Which Countries Fail the Most at Climate Leadership?

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"Which Countries Fail the Most at Climate Leadership?"

Chart.

by Arne Jungjohann, excerpted from Grist.

Sweden, the U.K., and Germany: The European trio leads the world in fighting climate change.

That’s the finding of the most recent Climate Change Performance Index [PDF], which was released this week at COP 17 in Durban. But Swedes, Brits, and Germans shouldn’t cheer just yet; even their countries are not contributing their fair share.

In fact, that is the most worrying result of the index: No country is doing enough to seriously fight climate change. Consequently, the report — published by Germanwatch and Climate Action Network Europe — did not reward any country a ranking of 1-3. The countries ranked worst this year are Saudi Arabia, Iran, and Kazakhstan.

What about the United States? In comparison to 2010, the U.S. has climbed up two ranks, mainly due to emission reductions from the recession and increased renewable energy capacity. However, given still-high emissions and the lack of substantial national policies, the U.S. remains toward the bottom of the index, ranked No. 52. Among the large emitters around the world, only Canada, Russia, China, and Iran are worse.

China is a particularly interesting case, with a somewhat contradictory performance. While it remains the world’s largest CO2 emitter (in absolute, not per-capita, terms) and its emissions continue to grow dramatically, its attempts to curb domestic emissions are intensifying, with binding energy-intensity targets and renewable-portfolio requirements. In just a few years, these top-of-the-class policy efforts will influence its emission trajectory.

This is how the index works:

On the basis of standardized criteria, the index evaluates and compares the climate protection performance of 58 countries that are, together, responsible for more than 90 percent of global energy-related CO2 emissions. 80 percent of the evaluation is based on objective indicators of emissions trend and emissions level (50 percent for emissions trend, 30 percent for emissions level). 20 percent of the index results are built upon national and international climate policy assessments by more than 200 experts from the respective countries.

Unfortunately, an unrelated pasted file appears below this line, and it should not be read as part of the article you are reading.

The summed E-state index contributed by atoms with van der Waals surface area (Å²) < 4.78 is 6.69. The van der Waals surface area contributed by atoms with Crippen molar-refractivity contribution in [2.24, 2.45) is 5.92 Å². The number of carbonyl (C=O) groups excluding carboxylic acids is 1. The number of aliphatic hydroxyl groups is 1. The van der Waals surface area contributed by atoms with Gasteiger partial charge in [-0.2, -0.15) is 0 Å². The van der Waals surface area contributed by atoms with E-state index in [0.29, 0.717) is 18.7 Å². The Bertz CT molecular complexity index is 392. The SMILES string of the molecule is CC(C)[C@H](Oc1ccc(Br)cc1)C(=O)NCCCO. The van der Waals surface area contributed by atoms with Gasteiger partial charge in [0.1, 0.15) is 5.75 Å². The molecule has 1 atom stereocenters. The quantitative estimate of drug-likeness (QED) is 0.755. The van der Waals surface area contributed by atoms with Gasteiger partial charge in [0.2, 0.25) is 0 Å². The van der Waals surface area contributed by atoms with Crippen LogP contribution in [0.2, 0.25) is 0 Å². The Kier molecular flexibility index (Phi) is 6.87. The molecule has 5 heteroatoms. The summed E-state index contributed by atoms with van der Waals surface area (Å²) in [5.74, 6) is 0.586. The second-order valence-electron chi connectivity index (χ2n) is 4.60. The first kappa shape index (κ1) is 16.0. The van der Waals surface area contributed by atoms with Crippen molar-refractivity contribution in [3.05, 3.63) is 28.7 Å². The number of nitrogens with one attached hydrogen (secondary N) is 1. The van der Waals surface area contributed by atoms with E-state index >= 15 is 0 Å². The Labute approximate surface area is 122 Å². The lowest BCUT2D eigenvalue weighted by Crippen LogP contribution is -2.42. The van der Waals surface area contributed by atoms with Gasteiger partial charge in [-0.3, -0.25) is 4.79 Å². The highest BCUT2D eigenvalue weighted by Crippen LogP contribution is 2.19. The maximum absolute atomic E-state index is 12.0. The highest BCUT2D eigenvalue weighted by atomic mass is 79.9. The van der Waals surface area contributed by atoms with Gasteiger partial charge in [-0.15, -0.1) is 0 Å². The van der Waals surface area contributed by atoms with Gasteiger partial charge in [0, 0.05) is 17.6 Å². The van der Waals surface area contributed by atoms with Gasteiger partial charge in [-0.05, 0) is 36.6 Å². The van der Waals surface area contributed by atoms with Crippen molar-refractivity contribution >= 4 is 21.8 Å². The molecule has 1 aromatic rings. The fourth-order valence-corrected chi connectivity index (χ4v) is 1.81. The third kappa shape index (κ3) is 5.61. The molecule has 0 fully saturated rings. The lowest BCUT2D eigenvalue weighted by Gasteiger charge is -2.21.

– Arne Jungjohann is the program director for Environment and Global Dialogue with the Heinrich Boll Foundation in Washington, D.C.
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5 Responses to Which Countries Fail the Most at Climate Leadership?

  1. Merrelyn Emery says:

    I suppose who is coming first or last is of some academic interest although I really don’t care, but do we really have to turn everything into a competition?

    Surely that is one of the major reasons, if not the reason, that we got the result we did from Durban. Nations competing to be the toughest, the trickiest, to get as much of their way as possible while giving up as little as posssible, in a structure and process designed to be adversarial and nitpicking.

    We desperately need genuine cooperation based on respect for the Earth. So far she is only wimpering but pretty soon she is going to start screaming. As long as we continue to see everything as a race, the only winners will be those who have enough left to attribute blame with the highest level of decibels – until their amplifiers are too knocked out and silenced, ME

    • Mulga Mumblebrain says:

      One of the characteristics of capitalist economies is the division of people into ‘winners’ and ‘losers’. Currently the 1% and the 0.01% have ensured that they are winners, and the rest losers. This is a process both deliberate and deliberately sadistic. The basic mechanism for this dispensation is money power, euphemised as ‘The Market’ (All Praise to the Market!). The Holy Market (in truth the rich)does not care for Gaia, Mother Earth, human beings, Nature or anything but reproducing itself as prolifically as possible. There, in my opinion, is the root cause of all evil-the sado-monetarist cult with its inherent and neoplastic necessity for money to go on forever multiplying, even when it causes the planet’s ecosystems to collapse, the finite resources to be exhausted, and the economy to implode under debt, despite the human sacrifice of whole populations to the Market Moloch.

  2. Chris Lock says:

    How can Canada’s rank “improve” from 57 to 54 when we’ve just officially pulled out of Kyoto?

    We are going to start removing our Canada flags on knapsacks as we backpack around the world and replace it with an American flag!

  3. Tim says:

    I’ve never seen any ranking in which China’s GDP already exceeds the US, though the gap is closing. According to the CIA Factbook (2010 est., GDP, PPP):

    EU: 14.82 trillion
    US: 14.66 trillion
    China: 10.09 trillion

  4. Dr.A.Jagadeesh says:

    Excellent post on country leadership in Climate Change.

    Dr.A.Jagadeesh Nellore (AP), India
    E-mail: anumakonda.jagadeesh@gmail.com